Jeff Weiner (CEO LinkedIn) notes his managers complain about managing their inbox and their meeting schedules in his post: A Simple Rule to Eliminate Useless Meetings, and The Importance of Scheduling Nothing.
Rajat Taneja (CTO, Electronic Arts) wants to Cut Down on Unnecessary Meetings.
I found Rajat Taneja's post most interesting. He talks about understanding "how we spend our time," and then he tracked how he spent his time. We think the act of measurement is a critical component that will drive the CEO to force the organization to change the meeting behavior.
Both of these are geared towards the meeting organizer, that is, changing individual behavior. But both of these being high level executives, the more interesting question they do NOT pose is: can we get a handle on how the enterprise is spending its time? Are we being efficient or not? And can we read this out of Microsoft Exchange?
Having been looking at scheduling metrics off and on over the years we've been trying to figure out how to interrogate the Exchange server to derive useful metrics on this for analysis on the organization / enterprise level.
It's easy to use server-side tools to get a handle and do reports on how much email traffic is generated and disk space is in use. Email analysis has relatively little dependence or significance on job title or function.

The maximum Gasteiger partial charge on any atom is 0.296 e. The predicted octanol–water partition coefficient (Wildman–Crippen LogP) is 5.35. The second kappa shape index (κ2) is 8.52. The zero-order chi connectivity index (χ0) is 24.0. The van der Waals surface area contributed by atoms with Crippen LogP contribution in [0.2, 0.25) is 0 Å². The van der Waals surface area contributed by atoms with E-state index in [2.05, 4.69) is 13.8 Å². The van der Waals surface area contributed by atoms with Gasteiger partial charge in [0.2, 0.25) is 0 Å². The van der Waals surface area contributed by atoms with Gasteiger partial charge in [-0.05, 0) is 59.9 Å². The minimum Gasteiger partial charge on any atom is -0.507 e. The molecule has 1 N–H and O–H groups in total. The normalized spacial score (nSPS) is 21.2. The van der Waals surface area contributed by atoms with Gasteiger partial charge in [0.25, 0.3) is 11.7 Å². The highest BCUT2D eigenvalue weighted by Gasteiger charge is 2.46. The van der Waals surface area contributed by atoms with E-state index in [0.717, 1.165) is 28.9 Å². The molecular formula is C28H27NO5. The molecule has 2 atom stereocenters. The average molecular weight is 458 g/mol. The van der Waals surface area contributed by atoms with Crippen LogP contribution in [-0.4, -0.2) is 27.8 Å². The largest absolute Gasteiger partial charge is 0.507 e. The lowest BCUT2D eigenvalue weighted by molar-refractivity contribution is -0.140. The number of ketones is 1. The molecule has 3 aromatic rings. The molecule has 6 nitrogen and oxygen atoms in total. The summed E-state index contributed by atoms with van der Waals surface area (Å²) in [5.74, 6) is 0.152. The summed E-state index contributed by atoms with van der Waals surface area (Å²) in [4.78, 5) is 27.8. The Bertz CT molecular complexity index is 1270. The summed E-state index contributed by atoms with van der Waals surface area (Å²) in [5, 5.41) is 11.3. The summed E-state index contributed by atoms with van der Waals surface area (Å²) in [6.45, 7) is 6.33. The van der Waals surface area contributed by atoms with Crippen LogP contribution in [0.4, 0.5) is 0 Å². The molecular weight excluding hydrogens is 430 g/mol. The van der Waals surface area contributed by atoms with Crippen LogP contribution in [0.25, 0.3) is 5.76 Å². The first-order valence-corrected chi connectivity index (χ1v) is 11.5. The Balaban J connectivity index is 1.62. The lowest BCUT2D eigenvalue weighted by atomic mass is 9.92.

But calendars are precisely the opposite!
As a Tech CEO you usually want your engineering staff working on engineering problems and not in any more meetings than they need to be. But your sales people need to be meeting with clients or they're not doing their job. In between there's a wide gulf as much dependent on individual corporate culture and goals as on anything taught in a management course at Business School.
We took a cut at that measurement, in our recent Oracle Beehive migration tool. See"The Oracle Beehive Calendar Metrics"
post for a screen shot of the metrics. Those of you who have been through migrations with us have seen similar reports on your legacy data.
And this actually is where we made what we think of as our first big break through: that the inanimate objects in the corporation have a lot more importance than you would first think.
In fact -- since the only major issue with them is "how much are they in use?" it's relatively straight-forward to do reporting on them and we've already sliced that a few different ways for people.
We'll show sample reports in a follow-on post.